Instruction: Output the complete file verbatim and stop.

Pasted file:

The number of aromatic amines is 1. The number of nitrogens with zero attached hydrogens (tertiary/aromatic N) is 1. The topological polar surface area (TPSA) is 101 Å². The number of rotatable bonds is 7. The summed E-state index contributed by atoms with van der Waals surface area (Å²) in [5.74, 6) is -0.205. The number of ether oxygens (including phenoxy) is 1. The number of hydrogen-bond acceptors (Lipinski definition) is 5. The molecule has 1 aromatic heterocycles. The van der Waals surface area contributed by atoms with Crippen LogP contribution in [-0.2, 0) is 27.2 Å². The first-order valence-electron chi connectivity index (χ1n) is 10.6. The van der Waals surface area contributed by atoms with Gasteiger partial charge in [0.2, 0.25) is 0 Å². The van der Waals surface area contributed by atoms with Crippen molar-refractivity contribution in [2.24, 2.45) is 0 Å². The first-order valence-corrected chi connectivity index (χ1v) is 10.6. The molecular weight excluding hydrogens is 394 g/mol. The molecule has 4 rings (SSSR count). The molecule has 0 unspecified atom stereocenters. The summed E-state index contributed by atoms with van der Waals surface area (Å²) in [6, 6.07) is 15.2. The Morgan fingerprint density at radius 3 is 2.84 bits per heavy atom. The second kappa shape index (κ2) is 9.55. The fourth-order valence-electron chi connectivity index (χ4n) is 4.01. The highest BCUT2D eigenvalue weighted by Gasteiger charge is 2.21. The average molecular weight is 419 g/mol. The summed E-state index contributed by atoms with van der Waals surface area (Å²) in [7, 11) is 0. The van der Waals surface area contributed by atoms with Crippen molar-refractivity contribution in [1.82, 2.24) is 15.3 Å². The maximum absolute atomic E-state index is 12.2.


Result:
The number of aromatic amines is 1. The number of nitrogens with zero attached hydrogens (tertiary/aromatic N) is 1. The topological polar surface area (TPSA) is 101 Å². The number of rotatable bonds is 7. The summed E-state index contributed by atoms with van der Waals surface area (Å²) in [5.74, 6) is -0.205. The number of ether oxygens (including phenoxy) is 1. The number of hydrogen-bond acceptors (Lipinski definition) is 5. The molecule has 1 aromatic heterocycles. The van der Waals surface area contributed by atoms with Crippen LogP contribution in [-0.2, 0) is 27.2 Å². The first-order valence-electron chi connectivity index (χ1n) is 10.6. The van der Waals surface area contributed by atoms with Gasteiger partial charge in [0.2, 0.25) is 0 Å². The van der Waals surface area contributed by atoms with Crippen molar-refractivity contribution in [2.24, 2.45) is 0 Å². The first-order valence-corrected chi connectivity index (χ1v) is 10.6. The molecular weight excluding hydrogens is 394 g/mol. The molecule has 4 rings (SSSR count). The molecule has 0 unspecified atom stereocenters. The summed E-state index contributed by atoms with van der Waals surface area (Å²) in [6, 6.07) is 15.2. The Morgan fingerprint density at radius 3 is 2.84 bits per heavy atom. The second kappa shape index (κ2) is 9.55. The fourth-order valence-electron chi connectivity index (χ4n) is 4.01. The highest BCUT2D eigenvalue weighted by Gasteiger charge is 2.21. The average molecular weight is 419 g/mol. The summed E-state index contributed by atoms with van der Waals surface area (Å²) in [7, 11) is 0. The van der Waals surface area contributed by atoms with Crippen molar-refractivity contribution in [1.82, 2.24) is 15.3 Å². The maximum absolute atomic E-state index is 12.2.